α5 and αv integrins cooperate to regulate vascular smooth muscle and neural crest functions in vivo
Author(s)Turner, Christopher J.; Badu-Nkansah, Kwabena; Crowley, Denise G.; van der Flier, Arjan; Hynes, Richard O.
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The RGD-binding α5 and αv integrins have been shown to be key regulators of vascular smooth muscle cell (vSMC) function in vitro. However, their role on vSMCs during vascular development in vivo remains unclear. To address this issue, we have generated mice that lack α5, αv or both α5 and αv integrins on their vSMCs, using the SM22α-Cre transgenic mouse line. To our surprise, neither α5 nor αv mutants displayed any obvious vascular defects during embryonic development. By contrast, mice lacking both α5 and αv integrins developed interrupted aortic arches, large brachiocephalic/carotid artery aneurysms and cardiac septation defects, but developed extensive and apparently normal vasculature in the skin. Cardiovascular defects were also found, along with cleft palates and ectopically located thymi, in Wnt1-Cre α5/αv mutants, suggesting that α5 and αv cooperate on neural crest-derived cells to control the remodelling of the pharyngeal arches and the septation of the heart and outflow tract. Analysis of cultured α5/αv-deficient vSMCs suggests that this is achieved, at least in part, through proper assembly of RGD-containing extracellular matrix proteins and the correct incorporation and activation of latent TGF-β.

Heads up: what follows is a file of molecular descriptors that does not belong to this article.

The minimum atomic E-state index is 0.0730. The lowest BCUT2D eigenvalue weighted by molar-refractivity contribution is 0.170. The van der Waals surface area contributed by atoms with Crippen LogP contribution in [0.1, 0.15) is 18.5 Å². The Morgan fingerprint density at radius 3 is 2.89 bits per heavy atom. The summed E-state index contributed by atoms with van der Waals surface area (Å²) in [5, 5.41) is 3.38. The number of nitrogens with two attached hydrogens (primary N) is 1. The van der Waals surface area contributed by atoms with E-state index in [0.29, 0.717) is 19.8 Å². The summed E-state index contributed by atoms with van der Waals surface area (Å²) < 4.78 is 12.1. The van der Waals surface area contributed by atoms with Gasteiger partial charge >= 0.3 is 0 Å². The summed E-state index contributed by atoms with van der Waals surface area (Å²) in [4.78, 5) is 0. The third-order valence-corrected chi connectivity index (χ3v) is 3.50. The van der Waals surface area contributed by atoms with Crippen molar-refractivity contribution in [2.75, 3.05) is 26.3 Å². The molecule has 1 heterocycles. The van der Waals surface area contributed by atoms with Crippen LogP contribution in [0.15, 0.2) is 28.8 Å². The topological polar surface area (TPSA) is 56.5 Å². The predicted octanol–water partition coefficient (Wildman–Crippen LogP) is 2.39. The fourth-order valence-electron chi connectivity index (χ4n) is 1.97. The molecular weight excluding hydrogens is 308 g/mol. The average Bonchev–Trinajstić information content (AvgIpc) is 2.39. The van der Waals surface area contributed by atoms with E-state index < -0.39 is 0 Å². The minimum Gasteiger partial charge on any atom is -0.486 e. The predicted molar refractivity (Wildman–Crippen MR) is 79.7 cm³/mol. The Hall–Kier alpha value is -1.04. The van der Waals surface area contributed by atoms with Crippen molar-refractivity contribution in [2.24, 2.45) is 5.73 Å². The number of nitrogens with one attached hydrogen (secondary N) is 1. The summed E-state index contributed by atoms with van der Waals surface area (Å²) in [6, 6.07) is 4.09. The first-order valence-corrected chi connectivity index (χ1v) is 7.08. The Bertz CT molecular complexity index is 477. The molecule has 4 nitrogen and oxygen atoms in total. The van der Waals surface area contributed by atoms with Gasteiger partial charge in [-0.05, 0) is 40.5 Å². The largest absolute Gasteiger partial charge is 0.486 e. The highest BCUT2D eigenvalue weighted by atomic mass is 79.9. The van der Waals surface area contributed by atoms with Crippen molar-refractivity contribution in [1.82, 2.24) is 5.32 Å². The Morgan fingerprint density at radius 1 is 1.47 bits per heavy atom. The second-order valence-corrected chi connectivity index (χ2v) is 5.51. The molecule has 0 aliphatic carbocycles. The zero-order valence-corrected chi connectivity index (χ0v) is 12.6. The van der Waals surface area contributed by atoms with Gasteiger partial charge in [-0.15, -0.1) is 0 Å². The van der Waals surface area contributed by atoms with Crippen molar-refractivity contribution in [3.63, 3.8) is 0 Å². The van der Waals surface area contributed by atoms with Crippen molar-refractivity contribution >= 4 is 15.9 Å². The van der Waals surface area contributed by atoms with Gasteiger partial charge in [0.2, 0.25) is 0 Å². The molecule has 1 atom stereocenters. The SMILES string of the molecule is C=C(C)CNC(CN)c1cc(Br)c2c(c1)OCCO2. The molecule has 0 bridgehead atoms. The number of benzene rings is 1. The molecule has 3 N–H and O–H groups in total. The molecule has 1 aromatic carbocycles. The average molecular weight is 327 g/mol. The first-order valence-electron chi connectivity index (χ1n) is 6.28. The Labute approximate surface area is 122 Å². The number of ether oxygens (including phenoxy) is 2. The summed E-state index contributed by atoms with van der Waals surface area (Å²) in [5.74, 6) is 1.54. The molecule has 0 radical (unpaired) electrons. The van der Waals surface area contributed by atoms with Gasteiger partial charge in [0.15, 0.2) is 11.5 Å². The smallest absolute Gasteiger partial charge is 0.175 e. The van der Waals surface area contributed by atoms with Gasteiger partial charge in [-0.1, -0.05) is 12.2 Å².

DepartmentDavid H. Koch Institute for Integrative Cancer Research at MIT; Massachusetts Institute of Technology. Department of Biology
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Turner, C. J., K. Badu-Nkansah, D. Crowley, A. van der Flier, and R. O. Hynes. “α5 and αv Integrins Cooperate to Regulate Vascular Smooth Muscle and Neural Crest Functions in Vivo.” Development 142, no. 4 (February 10, 2015): 797–808.
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